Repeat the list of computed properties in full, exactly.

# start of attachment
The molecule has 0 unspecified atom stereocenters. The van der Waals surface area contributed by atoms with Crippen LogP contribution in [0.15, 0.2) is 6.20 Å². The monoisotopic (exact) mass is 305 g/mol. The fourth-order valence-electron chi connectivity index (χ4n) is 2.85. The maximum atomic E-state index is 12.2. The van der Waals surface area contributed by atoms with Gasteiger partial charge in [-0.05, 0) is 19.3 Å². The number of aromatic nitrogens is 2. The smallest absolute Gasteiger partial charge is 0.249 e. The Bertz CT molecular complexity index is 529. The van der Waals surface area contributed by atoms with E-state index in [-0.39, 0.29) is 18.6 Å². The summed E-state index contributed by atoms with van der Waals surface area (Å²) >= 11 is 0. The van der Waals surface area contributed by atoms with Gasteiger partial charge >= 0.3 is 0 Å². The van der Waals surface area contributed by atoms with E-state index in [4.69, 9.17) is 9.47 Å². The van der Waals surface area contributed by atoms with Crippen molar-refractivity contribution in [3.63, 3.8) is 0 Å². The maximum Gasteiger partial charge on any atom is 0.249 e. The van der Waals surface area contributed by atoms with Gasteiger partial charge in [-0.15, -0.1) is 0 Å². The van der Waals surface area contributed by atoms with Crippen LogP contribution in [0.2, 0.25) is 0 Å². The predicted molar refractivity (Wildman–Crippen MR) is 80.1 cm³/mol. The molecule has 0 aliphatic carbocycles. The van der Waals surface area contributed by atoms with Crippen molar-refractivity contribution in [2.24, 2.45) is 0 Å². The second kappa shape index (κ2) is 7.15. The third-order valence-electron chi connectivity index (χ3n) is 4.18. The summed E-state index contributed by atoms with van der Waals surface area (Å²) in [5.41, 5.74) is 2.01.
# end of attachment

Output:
The molecule has 0 unspecified atom stereocenters. The van der Waals surface area contributed by atoms with Crippen LogP contribution in [0.15, 0.2) is 6.20 Å². The monoisotopic (exact) mass is 305 g/mol. The fourth-order valence-electron chi connectivity index (χ4n) is 2.85. The maximum atomic E-state index is 12.2. The van der Waals surface area contributed by atoms with Gasteiger partial charge in [-0.05, 0) is 19.3 Å². The number of aromatic nitrogens is 2. The smallest absolute Gasteiger partial charge is 0.249 e. The Bertz CT molecular complexity index is 529. The van der Waals surface area contributed by atoms with E-state index in [-0.39, 0.29) is 18.6 Å². The summed E-state index contributed by atoms with van der Waals surface area (Å²) >= 11 is 0. The van der Waals surface area contributed by atoms with Gasteiger partial charge >= 0.3 is 0 Å². The van der Waals surface area contributed by atoms with E-state index in [4.69, 9.17) is 9.47 Å². The van der Waals surface area contributed by atoms with Crippen molar-refractivity contribution in [3.63, 3.8) is 0 Å². The maximum Gasteiger partial charge on any atom is 0.249 e. The van der Waals surface area contributed by atoms with Gasteiger partial charge in [-0.15, -0.1) is 0 Å². The van der Waals surface area contributed by atoms with Crippen LogP contribution in [0.2, 0.25) is 0 Å². The predicted molar refractivity (Wildman–Crippen MR) is 80.1 cm³/mol. The molecule has 0 aliphatic carbocycles. The van der Waals surface area contributed by atoms with Crippen molar-refractivity contribution in [2.24, 2.45) is 0 Å². The second kappa shape index (κ2) is 7.15. The third-order valence-electron chi connectivity index (χ3n) is 4.18. The summed E-state index contributed by atoms with van der Waals surface area (Å²) in [5.41, 5.74) is 2.01.